How I Learned to Let Go, and What I’m Still Learning

Published: May 03, 2023
How I Learned to Let Go, and What I’m Still Learning

Ever since I was a kid, I have struggled with anxiety. In 2020, however, personal tensions, work deadlines and financial woes all combined in a series of panic attacks that I could not control. At first, my panic attacks occurred sporadically, lasting only a couple of minutes. It felt like waves of fear. At first, I could control it, but as more difficulties were thrown at me, they became panic attacks that lasted all day long. I woke up panicked and went to bed panicked.

As I sought the help of professionals and received medication, I lost all control. I believed life was over for me. I didn't think I'd ever go back into ministry. One of the coping mechanisms I learned during this time was to let go of the things I couldn’t control. This was one of the most difficult concepts for me to grasp. Being a type A, proactive person, I like to be in control. Unpredictable outcomes and events scare me. During that time, I had to learn to let go and let God intervene. Up to that point, I believed in God, but I didn't always trust he was going to do things the way I thought they should be done.

Here are some things I had to learn to let go of:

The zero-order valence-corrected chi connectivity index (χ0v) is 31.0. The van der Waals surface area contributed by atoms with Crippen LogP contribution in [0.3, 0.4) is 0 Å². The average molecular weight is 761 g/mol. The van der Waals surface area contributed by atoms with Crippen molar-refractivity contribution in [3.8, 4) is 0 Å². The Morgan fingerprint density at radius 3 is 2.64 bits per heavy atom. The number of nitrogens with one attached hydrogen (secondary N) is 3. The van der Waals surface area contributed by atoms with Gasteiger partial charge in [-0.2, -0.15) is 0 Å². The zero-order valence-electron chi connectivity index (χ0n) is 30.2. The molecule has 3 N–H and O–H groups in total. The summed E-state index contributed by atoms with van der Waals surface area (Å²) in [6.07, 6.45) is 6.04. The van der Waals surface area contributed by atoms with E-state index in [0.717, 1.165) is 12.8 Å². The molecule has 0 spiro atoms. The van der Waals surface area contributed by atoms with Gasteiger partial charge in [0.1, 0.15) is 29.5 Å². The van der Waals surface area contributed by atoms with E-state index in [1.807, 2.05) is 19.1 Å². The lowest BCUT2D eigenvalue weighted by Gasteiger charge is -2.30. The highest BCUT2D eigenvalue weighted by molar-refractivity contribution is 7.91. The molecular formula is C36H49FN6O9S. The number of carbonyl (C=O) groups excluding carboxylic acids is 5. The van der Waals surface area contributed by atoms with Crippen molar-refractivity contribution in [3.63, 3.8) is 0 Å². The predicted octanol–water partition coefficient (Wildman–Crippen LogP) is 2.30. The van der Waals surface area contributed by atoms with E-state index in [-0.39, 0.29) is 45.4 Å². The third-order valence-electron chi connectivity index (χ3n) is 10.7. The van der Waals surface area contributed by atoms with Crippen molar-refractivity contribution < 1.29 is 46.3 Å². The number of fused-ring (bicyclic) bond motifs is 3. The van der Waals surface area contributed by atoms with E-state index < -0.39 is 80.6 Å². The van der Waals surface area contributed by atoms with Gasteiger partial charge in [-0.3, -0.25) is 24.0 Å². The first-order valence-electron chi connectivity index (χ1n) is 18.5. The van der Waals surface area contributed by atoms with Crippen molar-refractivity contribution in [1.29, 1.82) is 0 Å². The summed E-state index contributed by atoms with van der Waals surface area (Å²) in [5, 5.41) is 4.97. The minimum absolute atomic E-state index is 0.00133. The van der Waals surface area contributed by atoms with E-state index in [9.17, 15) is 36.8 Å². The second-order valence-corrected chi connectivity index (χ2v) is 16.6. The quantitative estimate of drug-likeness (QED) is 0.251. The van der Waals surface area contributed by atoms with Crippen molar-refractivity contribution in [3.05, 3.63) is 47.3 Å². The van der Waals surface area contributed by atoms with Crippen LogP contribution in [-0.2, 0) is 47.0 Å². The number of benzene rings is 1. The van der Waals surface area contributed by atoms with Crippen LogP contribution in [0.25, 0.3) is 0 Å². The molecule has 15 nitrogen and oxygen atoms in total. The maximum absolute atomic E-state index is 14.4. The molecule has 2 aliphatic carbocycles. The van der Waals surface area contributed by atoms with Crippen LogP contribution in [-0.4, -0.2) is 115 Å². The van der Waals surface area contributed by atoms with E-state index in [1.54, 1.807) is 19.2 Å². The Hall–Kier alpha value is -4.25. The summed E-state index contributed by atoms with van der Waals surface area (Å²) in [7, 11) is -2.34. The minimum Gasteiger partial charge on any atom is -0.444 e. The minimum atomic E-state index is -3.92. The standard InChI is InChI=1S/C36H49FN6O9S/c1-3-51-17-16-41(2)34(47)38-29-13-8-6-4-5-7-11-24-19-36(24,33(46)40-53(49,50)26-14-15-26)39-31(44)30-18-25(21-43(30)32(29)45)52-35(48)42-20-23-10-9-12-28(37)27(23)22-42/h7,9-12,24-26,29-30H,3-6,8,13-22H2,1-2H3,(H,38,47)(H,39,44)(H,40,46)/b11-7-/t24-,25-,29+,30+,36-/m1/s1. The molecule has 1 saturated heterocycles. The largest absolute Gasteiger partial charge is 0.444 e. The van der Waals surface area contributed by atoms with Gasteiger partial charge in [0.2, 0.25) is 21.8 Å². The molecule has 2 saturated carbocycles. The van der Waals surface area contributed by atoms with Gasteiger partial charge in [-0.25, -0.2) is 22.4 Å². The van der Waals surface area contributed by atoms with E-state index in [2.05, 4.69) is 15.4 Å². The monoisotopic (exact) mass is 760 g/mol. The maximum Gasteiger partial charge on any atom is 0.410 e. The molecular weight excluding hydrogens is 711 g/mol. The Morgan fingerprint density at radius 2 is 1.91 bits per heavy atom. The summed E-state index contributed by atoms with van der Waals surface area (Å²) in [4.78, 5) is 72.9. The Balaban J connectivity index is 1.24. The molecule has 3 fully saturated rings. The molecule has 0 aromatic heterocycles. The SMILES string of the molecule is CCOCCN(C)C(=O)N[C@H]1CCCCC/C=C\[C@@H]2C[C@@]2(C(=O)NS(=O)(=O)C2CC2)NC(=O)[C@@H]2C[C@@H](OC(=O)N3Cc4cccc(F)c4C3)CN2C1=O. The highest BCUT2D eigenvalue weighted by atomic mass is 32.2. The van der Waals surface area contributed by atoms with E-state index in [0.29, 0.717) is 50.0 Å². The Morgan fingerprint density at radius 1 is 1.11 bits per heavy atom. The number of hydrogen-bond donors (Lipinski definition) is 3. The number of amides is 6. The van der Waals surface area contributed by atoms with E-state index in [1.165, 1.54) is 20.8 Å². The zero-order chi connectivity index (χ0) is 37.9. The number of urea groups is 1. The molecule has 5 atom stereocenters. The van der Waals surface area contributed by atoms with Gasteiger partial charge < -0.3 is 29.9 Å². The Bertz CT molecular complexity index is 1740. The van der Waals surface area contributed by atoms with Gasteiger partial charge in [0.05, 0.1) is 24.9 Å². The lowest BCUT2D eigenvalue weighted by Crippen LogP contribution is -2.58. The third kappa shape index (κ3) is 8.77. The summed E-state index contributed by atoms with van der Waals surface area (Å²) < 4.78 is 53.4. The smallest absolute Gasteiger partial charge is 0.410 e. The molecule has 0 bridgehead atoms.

Photo credit: ©Getty Images/Simon Lehmann

Woman carefully arranging pencils so they are all even, perfectionist

1. Perfectionism

First, I had to learn to let go of my perfectionistic spirit. Ever since I was a kid, I wanted to be perfect. I put a lot of pressure on myself for my grades in school, and strived to perform to get my parents’ approval. The idea of being perfect has been ingrained in me as a child. For example, if I got good grades on my report card, I got good compliments. This meant I had to continue to perform to get the same compliments. Since this was never addressed, I carried that idea into adulthood. But once I had my bout with my anxiety, I was no longer perfect. I had to admit that I was not OK.

It's difficult to admit things are not perfect, for fear of judgment and rejection. Little did I know I was basing my entire identity on good versus bad performance. I had to go to God and let him take the reins of my life. During that trial, I learned about God in a more intimate way. I had to learn that God loved me despite my performance. He loves me when I performed well, and he loves me when I didn't. During that time, I learned about God's unconditional love for us.